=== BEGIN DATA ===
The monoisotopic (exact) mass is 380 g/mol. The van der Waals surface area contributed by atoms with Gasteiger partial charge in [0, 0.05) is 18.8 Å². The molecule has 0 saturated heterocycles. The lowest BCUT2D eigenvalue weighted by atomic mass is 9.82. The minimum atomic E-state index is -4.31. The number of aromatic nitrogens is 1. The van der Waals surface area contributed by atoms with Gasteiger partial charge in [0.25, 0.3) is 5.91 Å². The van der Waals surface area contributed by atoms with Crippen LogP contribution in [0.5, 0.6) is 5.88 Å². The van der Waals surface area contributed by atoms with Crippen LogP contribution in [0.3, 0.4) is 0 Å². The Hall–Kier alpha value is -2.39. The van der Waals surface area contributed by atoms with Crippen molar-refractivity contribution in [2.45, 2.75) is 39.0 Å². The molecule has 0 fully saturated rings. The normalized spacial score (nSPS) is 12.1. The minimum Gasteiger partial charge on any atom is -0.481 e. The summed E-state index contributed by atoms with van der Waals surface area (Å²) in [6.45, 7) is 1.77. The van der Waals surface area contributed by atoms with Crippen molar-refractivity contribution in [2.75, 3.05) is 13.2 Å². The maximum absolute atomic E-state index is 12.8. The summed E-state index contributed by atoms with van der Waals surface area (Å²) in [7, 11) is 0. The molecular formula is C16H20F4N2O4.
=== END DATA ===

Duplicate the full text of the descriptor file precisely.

The monoisotopic (exact) mass is 380 g/mol. The van der Waals surface area contributed by atoms with Gasteiger partial charge in [0, 0.05) is 18.8 Å². The molecule has 0 saturated heterocycles. The lowest BCUT2D eigenvalue weighted by atomic mass is 9.82. The minimum atomic E-state index is -4.31. The number of aromatic nitrogens is 1. The van der Waals surface area contributed by atoms with Gasteiger partial charge in [0.25, 0.3) is 5.91 Å². The van der Waals surface area contributed by atoms with Crippen LogP contribution in [0.5, 0.6) is 5.88 Å². The van der Waals surface area contributed by atoms with Crippen LogP contribution in [0.3, 0.4) is 0 Å². The Hall–Kier alpha value is -2.39. The van der Waals surface area contributed by atoms with Crippen molar-refractivity contribution in [2.45, 2.75) is 39.0 Å². The molecule has 0 fully saturated rings. The normalized spacial score (nSPS) is 12.1. The minimum Gasteiger partial charge on any atom is -0.481 e. The summed E-state index contributed by atoms with van der Waals surface area (Å²) in [6.45, 7) is 1.77. The van der Waals surface area contributed by atoms with Crippen molar-refractivity contribution in [2.75, 3.05) is 13.2 Å². The maximum absolute atomic E-state index is 12.8. The summed E-state index contributed by atoms with van der Waals surface area (Å²) in [7, 11) is 0. The molecular formula is C16H20F4N2O4.